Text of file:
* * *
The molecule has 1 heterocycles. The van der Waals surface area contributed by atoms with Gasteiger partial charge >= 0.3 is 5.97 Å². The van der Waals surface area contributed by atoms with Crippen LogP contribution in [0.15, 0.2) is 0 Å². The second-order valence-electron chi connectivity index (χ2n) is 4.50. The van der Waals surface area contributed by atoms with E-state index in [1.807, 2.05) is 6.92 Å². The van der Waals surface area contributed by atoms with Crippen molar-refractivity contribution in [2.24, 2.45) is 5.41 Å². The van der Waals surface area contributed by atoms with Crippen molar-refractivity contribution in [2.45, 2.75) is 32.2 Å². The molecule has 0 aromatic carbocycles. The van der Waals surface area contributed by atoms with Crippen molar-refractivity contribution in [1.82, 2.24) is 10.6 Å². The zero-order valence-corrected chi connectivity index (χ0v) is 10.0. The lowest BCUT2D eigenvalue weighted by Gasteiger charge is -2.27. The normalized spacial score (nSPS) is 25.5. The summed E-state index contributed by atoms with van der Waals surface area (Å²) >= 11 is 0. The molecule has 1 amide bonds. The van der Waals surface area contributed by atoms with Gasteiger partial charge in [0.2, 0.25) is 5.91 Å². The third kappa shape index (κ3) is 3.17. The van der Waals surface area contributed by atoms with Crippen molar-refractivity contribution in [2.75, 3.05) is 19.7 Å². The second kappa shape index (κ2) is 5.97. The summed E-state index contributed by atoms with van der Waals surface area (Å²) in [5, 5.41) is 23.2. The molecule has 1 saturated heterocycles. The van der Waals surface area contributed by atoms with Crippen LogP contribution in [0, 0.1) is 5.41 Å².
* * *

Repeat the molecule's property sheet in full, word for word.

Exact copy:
The molecule has 1 heterocycles. The van der Waals surface area contributed by atoms with Gasteiger partial charge >= 0.3 is 5.97 Å². The van der Waals surface area contributed by atoms with Crippen LogP contribution in [0.15, 0.2) is 0 Å². The second-order valence-electron chi connectivity index (χ2n) is 4.50. The van der Waals surface area contributed by atoms with E-state index in [1.807, 2.05) is 6.92 Å². The van der Waals surface area contributed by atoms with Crippen molar-refractivity contribution in [2.24, 2.45) is 5.41 Å². The van der Waals surface area contributed by atoms with Crippen molar-refractivity contribution in [2.45, 2.75) is 32.2 Å². The molecule has 0 aromatic carbocycles. The van der Waals surface area contributed by atoms with Crippen molar-refractivity contribution in [1.82, 2.24) is 10.6 Å². The zero-order valence-corrected chi connectivity index (χ0v) is 10.0. The lowest BCUT2D eigenvalue weighted by Gasteiger charge is -2.27. The normalized spacial score (nSPS) is 25.5. The summed E-state index contributed by atoms with van der Waals surface area (Å²) >= 11 is 0. The molecule has 1 amide bonds. The van der Waals surface area contributed by atoms with Gasteiger partial charge in [0.2, 0.25) is 5.91 Å². The third kappa shape index (κ3) is 3.17. The van der Waals surface area contributed by atoms with Crippen molar-refractivity contribution in [2.75, 3.05) is 19.7 Å². The second kappa shape index (κ2) is 5.97. The summed E-state index contributed by atoms with van der Waals surface area (Å²) in [5, 5.41) is 23.2. The molecule has 1 saturated heterocycles. The van der Waals surface area contributed by atoms with Crippen LogP contribution in [0, 0.1) is 5.41 Å².